I used to enjoy Beaujolais Nouveau, until I tasted high end Beaujolais wines. Once you’ve experienced the joy of a beautiful, pure and clean bottle of premiere cru gamay, it’s hard to go back. So when I received an offer for a Lapierre Morgon, I thought about it for a whopping three milliseconds and made a phone call.
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Here’s the deal: Mathieu Lapierre is a third-generation winemaker working these 60-plus year old vines. I adored his father Marcel’s work, and the wines have only improved since that time. More importantly, the Lapierre Morgon wines are strictly organic and natural- the bottles I have include the “N” classification on the back label, which indicates that there was no added sulfur, no filtration, and that the wines must stay under 14ºC  (that’s 57.4º F). The winemaker goes to extreme lengths to insure the grapes have natural fermentation from indigenous yeast, zero added yeasts. I like to think that Lapierre (and fellow winemakers Jean Foillard & Guy Breton, whose wines are among my favorites from this region) are making Beaujolais the way it was done for thousands of years- in the purest form, little to no interruption of any fashion.

I’ll stop waxing about natural winemaking. So you know: it’s just pure grape juice. Fine, now you know. But is it any good?

Here’s the kicker: it’s not just good, it’s damn good wine.

Color is a classic garnet center with ruby/purple edges. The nose offers up bright raspberry, strawberry, flower stalk trimmings, and hewn gravel. In the mouth: young, crisp, and tart raspberry with bold acidity bathes the palate and holds it tight, tannins gripping the tongue and retaining flavors while a series of mineral notes drill across the back palate, predominantly granite and gravel with schist, limestone, and calcite-heavy clay. Refreshing, bright, and energetic, this is like a shot of sunshine arcing though the clouds to warm your face. Gorgeous, classic cru beaujolais. These wines have great potential to age when stored properly, but rarely last in my cellar for obvious reasons. Quel dommage!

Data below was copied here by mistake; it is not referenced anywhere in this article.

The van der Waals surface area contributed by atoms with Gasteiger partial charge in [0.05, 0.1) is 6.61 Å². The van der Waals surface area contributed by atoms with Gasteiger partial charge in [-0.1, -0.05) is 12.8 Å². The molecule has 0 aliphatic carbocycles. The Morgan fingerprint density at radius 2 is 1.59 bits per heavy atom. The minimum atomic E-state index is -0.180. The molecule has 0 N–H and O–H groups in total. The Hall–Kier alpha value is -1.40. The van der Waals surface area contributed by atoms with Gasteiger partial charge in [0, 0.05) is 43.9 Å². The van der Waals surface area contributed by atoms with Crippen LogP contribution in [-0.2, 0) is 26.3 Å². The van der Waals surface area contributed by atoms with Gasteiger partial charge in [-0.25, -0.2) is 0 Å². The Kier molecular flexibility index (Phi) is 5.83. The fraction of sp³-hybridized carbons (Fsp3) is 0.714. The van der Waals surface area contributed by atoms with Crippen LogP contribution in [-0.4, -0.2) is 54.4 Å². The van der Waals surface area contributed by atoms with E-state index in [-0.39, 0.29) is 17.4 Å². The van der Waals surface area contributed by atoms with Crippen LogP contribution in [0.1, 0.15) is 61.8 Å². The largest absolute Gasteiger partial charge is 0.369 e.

This is a wine to seek out for several reasons: 1) if you like Beaujolais nouveau but want to try a cru and up your game; 2) if you are a fan of organic farming and winemaking; 3) if you’re looking for an old-world, old school wine that is fresh, bright and acidic to tear down a savory dish and leave the palate clean and refreshed and ready for more; or 4) if you simply want to taste the beauty of thousand-year old, traditional winemaking with minimal intrusion. The older I get, the more I appreciate the beauty of these wines: a single vineyard pinot noir, a great gamay like this Morgon, a Lagrein, a Nebbiolo, or a Blaufrankish.  In each of these I see the potential for singular perfection, bold acidity, and a mineral backbone- a killer wine to complement a great meal.